That’s what I am working for, struggling with all his energy which is powerfully at work in me.
Paul strenuously worked for the gospel with God’s energy.
How do we operate on God’s energy?
Let’s work from the known to the unknown.
How does the human body use energy?
We measure energy in calories. Calories are the energy, or fuel, we burn while performing activities.
If you’re going to run, say, a mini-marathon, you will want to “carb up” as they say. Why? Because you want plenty of energy (fuel) to burn if you’re going for optimal performance. You want stores of energy, along with reserves. The stored energy your body burns during intense performance is called glycogen. (That’s a cool sounding word, looks good on paper, and even has both a hard “G” and a soft “g”. Love it.) And you want lots of glycogen to run 13.1 miles well. That’s the energy you want to burn for best performance.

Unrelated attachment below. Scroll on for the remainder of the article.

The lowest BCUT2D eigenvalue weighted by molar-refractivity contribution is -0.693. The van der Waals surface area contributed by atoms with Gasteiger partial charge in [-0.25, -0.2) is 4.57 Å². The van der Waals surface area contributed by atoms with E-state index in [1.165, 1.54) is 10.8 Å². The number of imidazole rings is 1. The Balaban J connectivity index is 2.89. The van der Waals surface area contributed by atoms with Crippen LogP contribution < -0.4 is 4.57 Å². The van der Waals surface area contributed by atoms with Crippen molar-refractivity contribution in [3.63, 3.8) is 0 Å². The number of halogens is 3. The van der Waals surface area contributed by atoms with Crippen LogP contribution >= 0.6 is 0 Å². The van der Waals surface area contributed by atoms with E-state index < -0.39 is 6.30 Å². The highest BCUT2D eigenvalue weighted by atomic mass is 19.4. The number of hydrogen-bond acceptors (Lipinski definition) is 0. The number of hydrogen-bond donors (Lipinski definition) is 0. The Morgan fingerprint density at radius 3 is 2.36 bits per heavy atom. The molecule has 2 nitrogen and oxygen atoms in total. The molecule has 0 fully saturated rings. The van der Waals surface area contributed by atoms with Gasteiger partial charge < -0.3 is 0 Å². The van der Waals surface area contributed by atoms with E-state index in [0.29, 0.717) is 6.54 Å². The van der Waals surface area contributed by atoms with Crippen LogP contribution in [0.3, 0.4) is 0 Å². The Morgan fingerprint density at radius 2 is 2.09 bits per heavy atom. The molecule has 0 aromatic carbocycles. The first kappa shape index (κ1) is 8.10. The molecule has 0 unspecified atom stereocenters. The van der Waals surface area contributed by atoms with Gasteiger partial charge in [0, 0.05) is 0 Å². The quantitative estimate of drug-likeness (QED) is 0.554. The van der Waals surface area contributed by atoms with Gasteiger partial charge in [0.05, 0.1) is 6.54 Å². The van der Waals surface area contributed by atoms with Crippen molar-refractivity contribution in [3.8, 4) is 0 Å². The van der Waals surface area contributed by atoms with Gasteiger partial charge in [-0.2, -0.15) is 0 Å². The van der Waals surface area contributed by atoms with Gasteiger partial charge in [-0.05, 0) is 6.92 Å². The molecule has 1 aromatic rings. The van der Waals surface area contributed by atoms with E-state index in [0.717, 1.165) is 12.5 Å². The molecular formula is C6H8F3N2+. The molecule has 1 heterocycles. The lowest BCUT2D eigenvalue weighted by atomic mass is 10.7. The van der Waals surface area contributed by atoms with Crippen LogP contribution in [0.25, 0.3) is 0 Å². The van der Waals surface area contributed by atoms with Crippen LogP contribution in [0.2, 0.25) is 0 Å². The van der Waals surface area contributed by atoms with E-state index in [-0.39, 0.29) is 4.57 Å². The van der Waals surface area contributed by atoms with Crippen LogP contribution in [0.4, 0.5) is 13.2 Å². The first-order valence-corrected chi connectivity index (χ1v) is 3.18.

What if you don’t have enough stored energy?
Let’s say you starve yourself for the week leading up to the race.
Well, your body will have to feed on itself. It needs energy from somewhere, so it will take it from your muscle tissue. This is what’s called a catabolic state. Your body will also burn some fat reserves which may sound good, but that is poor fuel for performance.
So how do we “carb up” spiritually?
I’m reminded of the account of Jesus praying all night long before He chose the twelve (Luke 6:12-13). He prayed up. That is how we can store divine energy. And that is the fuel we need to burn spiritually, or else we become catabolic Christians, using only our own energy, which is not optimal fuel for the spiritual realm.
You don’t want to burn yourself, you want to burn Spirit, and you must carb up on Spirit. Another way of saying it may be that praying up removes obstacles to the Spirit working.
We’re rarely taught to pray like the warriors of old—for long periods, throughout the entire day, consistently, and persistently as Jesus taught in Luke 11 and 18.
It’s amazing what I’ve seen happen when praying in this manner.